Wildlife column: Spring flowers, a fresh new beginning
Spring is announced by two things '“ firstly the bursting to life of buds, fresh green leaves, and vernal flowers, and secondly the glorious birdsong resonating throughout town and countryside.
In gardens, but especially in woods and hedgerows, the new season moves quickly and flowers like celandine, wood anemone, greater stitchwort, and wild primrose suddenly appear as if by magic in woodland edge and along verges. This commonplace, everyday contact with nature is very special and provides, even for urban people, connection with time and place. This helps us realise who we are and indeed, where we are, in the bigger scheme of things. This is one major reason why nature, from the countryside into the heartlands of the city, is so vital; something hard-wired into our very evolution. Cut the connection and so many positive things are lost.
The down-side is that the everyday and the commonplace are easily taken for granted and therefore often lost. We only notice their presence when they go – like some of the wonderful old oak trees that have been lost for all time along Sheffield’s highways. The 450- year old oak at Deepcar for example, was just one such example that connected its place to the medieval past and should, all things being equal, have made the forward connection to the future for at least another two to three hundred years. Its genetic make-up was different and distinctive from anything which might be re-planted as a so-called ‘replacement’, its unique timeline and lineage lost for ever.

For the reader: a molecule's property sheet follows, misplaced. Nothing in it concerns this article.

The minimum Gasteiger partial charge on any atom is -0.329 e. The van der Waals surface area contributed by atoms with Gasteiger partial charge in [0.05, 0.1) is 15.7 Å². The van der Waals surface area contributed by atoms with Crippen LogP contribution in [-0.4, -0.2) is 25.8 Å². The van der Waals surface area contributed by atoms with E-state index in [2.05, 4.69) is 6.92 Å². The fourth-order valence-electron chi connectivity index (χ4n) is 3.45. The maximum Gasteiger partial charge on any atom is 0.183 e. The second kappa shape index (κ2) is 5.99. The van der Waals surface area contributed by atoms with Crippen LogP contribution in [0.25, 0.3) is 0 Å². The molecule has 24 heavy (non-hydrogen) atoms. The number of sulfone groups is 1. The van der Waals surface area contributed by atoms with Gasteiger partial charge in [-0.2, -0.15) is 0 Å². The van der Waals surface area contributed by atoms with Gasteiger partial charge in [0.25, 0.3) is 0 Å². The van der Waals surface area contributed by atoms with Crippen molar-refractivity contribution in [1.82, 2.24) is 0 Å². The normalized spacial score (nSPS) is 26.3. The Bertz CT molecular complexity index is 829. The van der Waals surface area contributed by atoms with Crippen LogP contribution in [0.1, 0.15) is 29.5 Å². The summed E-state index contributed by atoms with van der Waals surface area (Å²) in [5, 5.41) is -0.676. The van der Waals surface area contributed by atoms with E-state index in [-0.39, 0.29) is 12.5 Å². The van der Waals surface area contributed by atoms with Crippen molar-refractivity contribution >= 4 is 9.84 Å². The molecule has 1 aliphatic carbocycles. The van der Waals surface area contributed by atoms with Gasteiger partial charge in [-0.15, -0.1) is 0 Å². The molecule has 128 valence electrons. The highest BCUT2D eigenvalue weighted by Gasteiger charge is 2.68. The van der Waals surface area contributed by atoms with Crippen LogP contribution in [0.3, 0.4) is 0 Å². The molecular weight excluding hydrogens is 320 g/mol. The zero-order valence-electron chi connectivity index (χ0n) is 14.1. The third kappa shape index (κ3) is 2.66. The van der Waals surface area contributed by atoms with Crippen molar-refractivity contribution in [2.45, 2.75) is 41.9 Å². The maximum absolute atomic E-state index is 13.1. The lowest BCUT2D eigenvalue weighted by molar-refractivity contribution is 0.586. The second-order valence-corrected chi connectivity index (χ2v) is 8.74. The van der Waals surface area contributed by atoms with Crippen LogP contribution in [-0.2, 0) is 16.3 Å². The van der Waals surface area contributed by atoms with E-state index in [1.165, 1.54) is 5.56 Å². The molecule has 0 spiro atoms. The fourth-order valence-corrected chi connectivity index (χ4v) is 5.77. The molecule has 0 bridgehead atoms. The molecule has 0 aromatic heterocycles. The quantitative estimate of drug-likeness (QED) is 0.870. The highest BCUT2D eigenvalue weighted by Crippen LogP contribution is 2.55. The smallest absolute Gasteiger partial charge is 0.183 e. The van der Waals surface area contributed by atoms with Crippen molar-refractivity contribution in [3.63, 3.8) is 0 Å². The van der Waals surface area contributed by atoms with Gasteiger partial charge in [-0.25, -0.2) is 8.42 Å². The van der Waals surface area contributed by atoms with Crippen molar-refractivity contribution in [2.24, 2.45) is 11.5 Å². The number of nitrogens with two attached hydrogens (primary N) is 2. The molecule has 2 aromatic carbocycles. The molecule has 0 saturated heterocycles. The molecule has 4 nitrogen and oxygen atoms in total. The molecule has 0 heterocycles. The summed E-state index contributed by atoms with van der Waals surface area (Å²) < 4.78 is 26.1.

Our last ‘native’ primrose site, at Holbrook in south-east Sheffield, was lost, deliberately bulldozed around fifteen years ago. Yet where reintroduced, the plant now spreads in many areas and unlike the 450-year old oak, can make a decent stab at replacing the loss.
Even here though, this is not like-for- like when reintroduced forms are from imported, European cultivars. Does this matter? Maybe not and we have to get used to our future being a hotchpotch of natives and non-natives and learn to enjoy them all. Nevertheless, we must look out for and nurture the commonplace for all our sakes.
Professor Ian D. Rotherham, of Sheffield Hallam University, researcher, writer and
broadcaster on wildlife and environmental issues